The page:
Bears have a terrific sense of smell and any food, even in your refrigerator may be something they can smell. Canned food is pretty safe but any other kind of packaging - the bear will savor the aroma. You can usually frighten off a small brown bear, but not always. As for a grizzly... they are huge and cranky. Getting in your tow vehicle and vamoosing is the best strategy. There is a thread somewhere about a woman who had a scary but lucky encounter. Has some scratches on her A/S to back up the story. I've boondocked in the western part of Virginia and Maryland - the tow truck stays attached - the stabilizer jacks stay UP.

In deep woods, it's still best to hang the food high up from a tree branch to keep the bears from being attracted to you. Abandon your food and your campsite if challenged. A robust fire, bear spray, using your car's remote to sound the car alarm, etc. are good... but shouldn't be counted on. Bears are omnivores. To a hungry bear, you are protein.

(Sorry if this is TMI, but ladies please read) If it's mating season - women who are menstruating should not be in bear country. Seems our pheremones are remarkably similar to a lady bear's.... (I've dated a few fuzzy wuzzy guys... but there are limits to what I want to attract).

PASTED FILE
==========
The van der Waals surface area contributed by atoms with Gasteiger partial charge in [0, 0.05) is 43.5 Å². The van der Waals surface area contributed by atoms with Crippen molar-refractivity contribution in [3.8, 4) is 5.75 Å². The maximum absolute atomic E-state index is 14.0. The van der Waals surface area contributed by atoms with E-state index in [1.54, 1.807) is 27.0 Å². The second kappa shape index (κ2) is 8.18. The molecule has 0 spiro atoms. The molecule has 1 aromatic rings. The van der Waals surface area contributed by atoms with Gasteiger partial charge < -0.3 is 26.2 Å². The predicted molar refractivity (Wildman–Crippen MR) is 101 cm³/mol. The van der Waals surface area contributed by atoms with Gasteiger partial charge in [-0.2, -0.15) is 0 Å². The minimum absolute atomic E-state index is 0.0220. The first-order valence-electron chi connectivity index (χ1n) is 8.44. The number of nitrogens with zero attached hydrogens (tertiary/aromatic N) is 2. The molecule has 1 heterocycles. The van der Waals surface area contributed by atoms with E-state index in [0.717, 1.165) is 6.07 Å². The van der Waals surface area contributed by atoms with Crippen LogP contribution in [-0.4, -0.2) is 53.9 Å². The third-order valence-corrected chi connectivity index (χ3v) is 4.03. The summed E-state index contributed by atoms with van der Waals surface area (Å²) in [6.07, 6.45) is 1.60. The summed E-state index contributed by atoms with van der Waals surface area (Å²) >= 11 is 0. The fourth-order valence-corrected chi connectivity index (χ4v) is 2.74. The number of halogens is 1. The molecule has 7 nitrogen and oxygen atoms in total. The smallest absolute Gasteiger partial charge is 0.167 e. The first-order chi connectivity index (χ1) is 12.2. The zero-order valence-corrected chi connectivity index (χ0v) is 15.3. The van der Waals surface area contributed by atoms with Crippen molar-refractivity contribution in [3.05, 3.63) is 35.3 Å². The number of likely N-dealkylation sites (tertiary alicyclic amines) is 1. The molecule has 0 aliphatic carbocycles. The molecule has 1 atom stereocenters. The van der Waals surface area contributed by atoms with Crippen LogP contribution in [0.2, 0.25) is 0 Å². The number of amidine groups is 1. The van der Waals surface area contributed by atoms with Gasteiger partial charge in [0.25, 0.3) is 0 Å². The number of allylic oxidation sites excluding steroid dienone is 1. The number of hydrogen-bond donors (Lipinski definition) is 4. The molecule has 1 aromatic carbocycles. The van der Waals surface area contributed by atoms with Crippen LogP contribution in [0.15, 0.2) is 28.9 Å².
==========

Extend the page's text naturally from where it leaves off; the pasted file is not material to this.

I was watching National Geographic about Moose and how they're becoming urbanized. Ditto for bears. We take their territory... they move into ours.

Paula
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Old 11-24-2010, 04:38 PM   #5
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Don't for one moment think that an Airstream will keep a bear out. In Yellowstone, rangers routinely find bears opening up cars like tin cans - and they are made of STEEL, not much softer aluminum. As my sister says, in bear country you in your Airstream "Um, crispy on the outside, chewy on the inside."
I never meant to imply that a bear couldn’t get into an Airstream. I just said I’d rather sleep in the Airstream than a tent. if a bear wanted in it would take him longer and he’d make more noise.

Our closest neighbor at our cabin lost his front porch to a bear. He had a bird feeder hanging over the porch railing and over the course of the summer the birds spilled a lot of seed through the cracks in the porch. The next spring a bear sensed the edible birdseed under the porch and pulled the porch off the cabin to get to it. (That was a black bear, not a grizzly.)